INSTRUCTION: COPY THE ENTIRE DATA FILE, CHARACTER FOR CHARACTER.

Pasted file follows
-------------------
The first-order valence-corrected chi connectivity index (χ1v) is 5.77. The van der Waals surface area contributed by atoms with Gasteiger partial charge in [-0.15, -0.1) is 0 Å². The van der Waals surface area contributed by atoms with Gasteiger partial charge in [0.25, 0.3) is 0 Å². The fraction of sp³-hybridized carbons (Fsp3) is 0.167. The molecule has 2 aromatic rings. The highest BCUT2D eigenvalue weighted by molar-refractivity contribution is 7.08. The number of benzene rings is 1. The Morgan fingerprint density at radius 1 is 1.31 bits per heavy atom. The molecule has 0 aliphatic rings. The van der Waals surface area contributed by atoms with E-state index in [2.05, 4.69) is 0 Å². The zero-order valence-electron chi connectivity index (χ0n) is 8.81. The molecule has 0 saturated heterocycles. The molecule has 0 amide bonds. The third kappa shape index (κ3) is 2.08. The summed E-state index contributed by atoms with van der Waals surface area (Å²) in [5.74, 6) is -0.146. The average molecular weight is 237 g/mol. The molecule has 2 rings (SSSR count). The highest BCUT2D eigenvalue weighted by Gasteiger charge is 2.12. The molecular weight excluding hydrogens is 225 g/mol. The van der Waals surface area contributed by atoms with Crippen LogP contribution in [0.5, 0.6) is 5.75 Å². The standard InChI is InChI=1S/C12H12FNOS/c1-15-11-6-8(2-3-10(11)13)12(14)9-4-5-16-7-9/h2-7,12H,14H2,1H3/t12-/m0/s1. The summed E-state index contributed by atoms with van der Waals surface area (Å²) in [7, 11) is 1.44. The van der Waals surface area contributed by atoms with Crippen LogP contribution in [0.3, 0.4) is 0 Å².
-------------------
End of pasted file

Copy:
The first-order valence-corrected chi connectivity index (χ1v) is 5.77. The van der Waals surface area contributed by atoms with Gasteiger partial charge in [-0.15, -0.1) is 0 Å². The van der Waals surface area contributed by atoms with Gasteiger partial charge in [0.25, 0.3) is 0 Å². The fraction of sp³-hybridized carbons (Fsp3) is 0.167. The molecule has 2 aromatic rings. The highest BCUT2D eigenvalue weighted by molar-refractivity contribution is 7.08. The number of benzene rings is 1. The Morgan fingerprint density at radius 1 is 1.31 bits per heavy atom. The molecule has 0 aliphatic rings. The van der Waals surface area contributed by atoms with E-state index in [2.05, 4.69) is 0 Å². The zero-order valence-electron chi connectivity index (χ0n) is 8.81. The molecule has 0 saturated heterocycles. The molecule has 0 amide bonds. The third kappa shape index (κ3) is 2.08. The summed E-state index contributed by atoms with van der Waals surface area (Å²) in [5.74, 6) is -0.146. The average molecular weight is 237 g/mol. The molecule has 2 rings (SSSR count). The highest BCUT2D eigenvalue weighted by Gasteiger charge is 2.12. The molecular weight excluding hydrogens is 225 g/mol. The van der Waals surface area contributed by atoms with Crippen LogP contribution in [0.5, 0.6) is 5.75 Å². The standard InChI is InChI=1S/C12H12FNOS/c1-15-11-6-8(2-3-10(11)13)12(14)9-4-5-16-7-9/h2-7,12H,14H2,1H3/t12-/m0/s1. The summed E-state index contributed by atoms with van der Waals surface area (Å²) in [7, 11) is 1.44. The van der Waals surface area contributed by atoms with Crippen LogP contribution in [0.3, 0.4) is 0 Å².